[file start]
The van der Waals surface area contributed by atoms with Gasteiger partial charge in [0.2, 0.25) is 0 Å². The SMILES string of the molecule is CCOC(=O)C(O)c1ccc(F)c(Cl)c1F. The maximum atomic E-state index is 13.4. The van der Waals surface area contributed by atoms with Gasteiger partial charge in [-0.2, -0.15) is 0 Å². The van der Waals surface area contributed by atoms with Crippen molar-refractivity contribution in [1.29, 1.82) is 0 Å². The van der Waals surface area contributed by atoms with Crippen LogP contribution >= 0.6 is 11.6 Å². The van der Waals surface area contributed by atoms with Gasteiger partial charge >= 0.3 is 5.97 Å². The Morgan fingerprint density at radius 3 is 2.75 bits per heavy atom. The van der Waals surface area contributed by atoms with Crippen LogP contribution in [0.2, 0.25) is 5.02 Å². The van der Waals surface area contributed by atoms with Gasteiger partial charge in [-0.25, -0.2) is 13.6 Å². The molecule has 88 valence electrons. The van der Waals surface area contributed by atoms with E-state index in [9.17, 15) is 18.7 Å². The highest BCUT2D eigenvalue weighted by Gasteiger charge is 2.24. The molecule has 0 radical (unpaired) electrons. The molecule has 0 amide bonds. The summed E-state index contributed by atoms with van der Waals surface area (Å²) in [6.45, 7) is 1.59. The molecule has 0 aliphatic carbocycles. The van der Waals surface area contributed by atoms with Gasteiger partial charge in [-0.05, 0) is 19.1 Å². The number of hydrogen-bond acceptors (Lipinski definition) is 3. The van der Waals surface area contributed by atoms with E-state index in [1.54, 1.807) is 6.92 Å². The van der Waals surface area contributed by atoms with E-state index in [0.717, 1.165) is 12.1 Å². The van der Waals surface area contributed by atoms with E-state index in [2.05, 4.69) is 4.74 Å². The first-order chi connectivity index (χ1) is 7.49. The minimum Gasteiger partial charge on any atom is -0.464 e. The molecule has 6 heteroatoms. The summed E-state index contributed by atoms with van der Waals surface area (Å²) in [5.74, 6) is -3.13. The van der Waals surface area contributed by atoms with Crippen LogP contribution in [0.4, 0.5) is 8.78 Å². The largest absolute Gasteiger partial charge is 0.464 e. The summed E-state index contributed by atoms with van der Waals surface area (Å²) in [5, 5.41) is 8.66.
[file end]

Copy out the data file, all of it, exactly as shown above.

The van der Waals surface area contributed by atoms with Gasteiger partial charge in [0.2, 0.25) is 0 Å². The SMILES string of the molecule is CCOC(=O)C(O)c1ccc(F)c(Cl)c1F. The maximum atomic E-state index is 13.4. The van der Waals surface area contributed by atoms with Gasteiger partial charge in [-0.2, -0.15) is 0 Å². The van der Waals surface area contributed by atoms with Crippen molar-refractivity contribution in [1.29, 1.82) is 0 Å². The van der Waals surface area contributed by atoms with Crippen LogP contribution >= 0.6 is 11.6 Å². The van der Waals surface area contributed by atoms with Gasteiger partial charge >= 0.3 is 5.97 Å². The Morgan fingerprint density at radius 3 is 2.75 bits per heavy atom. The van der Waals surface area contributed by atoms with Crippen LogP contribution in [0.2, 0.25) is 5.02 Å². The van der Waals surface area contributed by atoms with Gasteiger partial charge in [-0.25, -0.2) is 13.6 Å². The molecule has 88 valence electrons. The van der Waals surface area contributed by atoms with E-state index in [9.17, 15) is 18.7 Å². The highest BCUT2D eigenvalue weighted by Gasteiger charge is 2.24. The molecule has 0 radical (unpaired) electrons. The molecule has 0 amide bonds. The summed E-state index contributed by atoms with van der Waals surface area (Å²) in [6.45, 7) is 1.59. The molecule has 0 aliphatic carbocycles. The van der Waals surface area contributed by atoms with Gasteiger partial charge in [-0.05, 0) is 19.1 Å². The number of hydrogen-bond acceptors (Lipinski definition) is 3. The van der Waals surface area contributed by atoms with E-state index in [1.54, 1.807) is 6.92 Å². The van der Waals surface area contributed by atoms with E-state index in [0.717, 1.165) is 12.1 Å². The van der Waals surface area contributed by atoms with E-state index in [2.05, 4.69) is 4.74 Å². The first-order chi connectivity index (χ1) is 7.49. The minimum Gasteiger partial charge on any atom is -0.464 e. The molecule has 6 heteroatoms. The summed E-state index contributed by atoms with van der Waals surface area (Å²) in [5.74, 6) is -3.13. The van der Waals surface area contributed by atoms with Crippen LogP contribution in [0.4, 0.5) is 8.78 Å². The largest absolute Gasteiger partial charge is 0.464 e. The summed E-state index contributed by atoms with van der Waals surface area (Å²) in [5, 5.41) is 8.66.